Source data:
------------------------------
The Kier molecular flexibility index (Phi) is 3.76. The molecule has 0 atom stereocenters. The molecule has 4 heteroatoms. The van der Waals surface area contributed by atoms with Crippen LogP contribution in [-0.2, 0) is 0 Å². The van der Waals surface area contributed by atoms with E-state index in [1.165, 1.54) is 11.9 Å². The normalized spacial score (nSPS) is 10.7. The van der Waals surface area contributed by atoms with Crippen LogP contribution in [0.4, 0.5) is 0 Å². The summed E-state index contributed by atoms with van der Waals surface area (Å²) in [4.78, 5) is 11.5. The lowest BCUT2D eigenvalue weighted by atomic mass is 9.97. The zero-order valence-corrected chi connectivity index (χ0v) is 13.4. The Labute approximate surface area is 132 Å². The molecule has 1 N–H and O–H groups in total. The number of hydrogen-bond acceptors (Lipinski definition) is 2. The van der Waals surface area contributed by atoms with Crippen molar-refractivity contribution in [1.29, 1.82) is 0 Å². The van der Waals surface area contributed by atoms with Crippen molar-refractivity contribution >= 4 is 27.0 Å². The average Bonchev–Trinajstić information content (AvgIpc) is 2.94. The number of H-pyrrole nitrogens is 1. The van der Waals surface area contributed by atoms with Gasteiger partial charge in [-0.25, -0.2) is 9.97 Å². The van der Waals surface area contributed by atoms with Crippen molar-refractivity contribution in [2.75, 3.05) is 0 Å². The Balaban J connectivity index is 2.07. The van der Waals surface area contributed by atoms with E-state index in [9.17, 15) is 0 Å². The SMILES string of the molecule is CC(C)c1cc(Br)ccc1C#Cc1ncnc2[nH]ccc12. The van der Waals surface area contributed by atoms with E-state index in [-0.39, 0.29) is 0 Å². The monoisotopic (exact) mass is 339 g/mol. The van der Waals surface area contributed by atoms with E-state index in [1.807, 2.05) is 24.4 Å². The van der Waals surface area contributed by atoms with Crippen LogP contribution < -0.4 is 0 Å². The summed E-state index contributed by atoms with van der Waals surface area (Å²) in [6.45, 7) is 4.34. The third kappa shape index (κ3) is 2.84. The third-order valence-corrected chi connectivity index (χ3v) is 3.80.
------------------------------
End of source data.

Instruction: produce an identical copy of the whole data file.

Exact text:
The Kier molecular flexibility index (Phi) is 3.76. The molecule has 0 atom stereocenters. The molecule has 4 heteroatoms. The van der Waals surface area contributed by atoms with Crippen LogP contribution in [-0.2, 0) is 0 Å². The van der Waals surface area contributed by atoms with E-state index in [1.165, 1.54) is 11.9 Å². The normalized spacial score (nSPS) is 10.7. The van der Waals surface area contributed by atoms with Crippen LogP contribution in [0.4, 0.5) is 0 Å². The summed E-state index contributed by atoms with van der Waals surface area (Å²) in [4.78, 5) is 11.5. The lowest BCUT2D eigenvalue weighted by atomic mass is 9.97. The zero-order valence-corrected chi connectivity index (χ0v) is 13.4. The Labute approximate surface area is 132 Å². The molecule has 1 N–H and O–H groups in total. The number of hydrogen-bond acceptors (Lipinski definition) is 2. The van der Waals surface area contributed by atoms with Crippen molar-refractivity contribution in [1.29, 1.82) is 0 Å². The van der Waals surface area contributed by atoms with Crippen molar-refractivity contribution >= 4 is 27.0 Å². The average Bonchev–Trinajstić information content (AvgIpc) is 2.94. The number of H-pyrrole nitrogens is 1. The van der Waals surface area contributed by atoms with Gasteiger partial charge in [-0.25, -0.2) is 9.97 Å². The van der Waals surface area contributed by atoms with Crippen molar-refractivity contribution in [2.75, 3.05) is 0 Å². The Balaban J connectivity index is 2.07. The van der Waals surface area contributed by atoms with E-state index in [9.17, 15) is 0 Å². The SMILES string of the molecule is CC(C)c1cc(Br)ccc1C#Cc1ncnc2[nH]ccc12. The van der Waals surface area contributed by atoms with E-state index in [-0.39, 0.29) is 0 Å². The monoisotopic (exact) mass is 339 g/mol. The van der Waals surface area contributed by atoms with E-state index in [1.807, 2.05) is 24.4 Å². The van der Waals surface area contributed by atoms with Crippen LogP contribution < -0.4 is 0 Å². The summed E-state index contributed by atoms with van der Waals surface area (Å²) in [6.45, 7) is 4.34. The third kappa shape index (κ3) is 2.84. The third-order valence-corrected chi connectivity index (χ3v) is 3.80.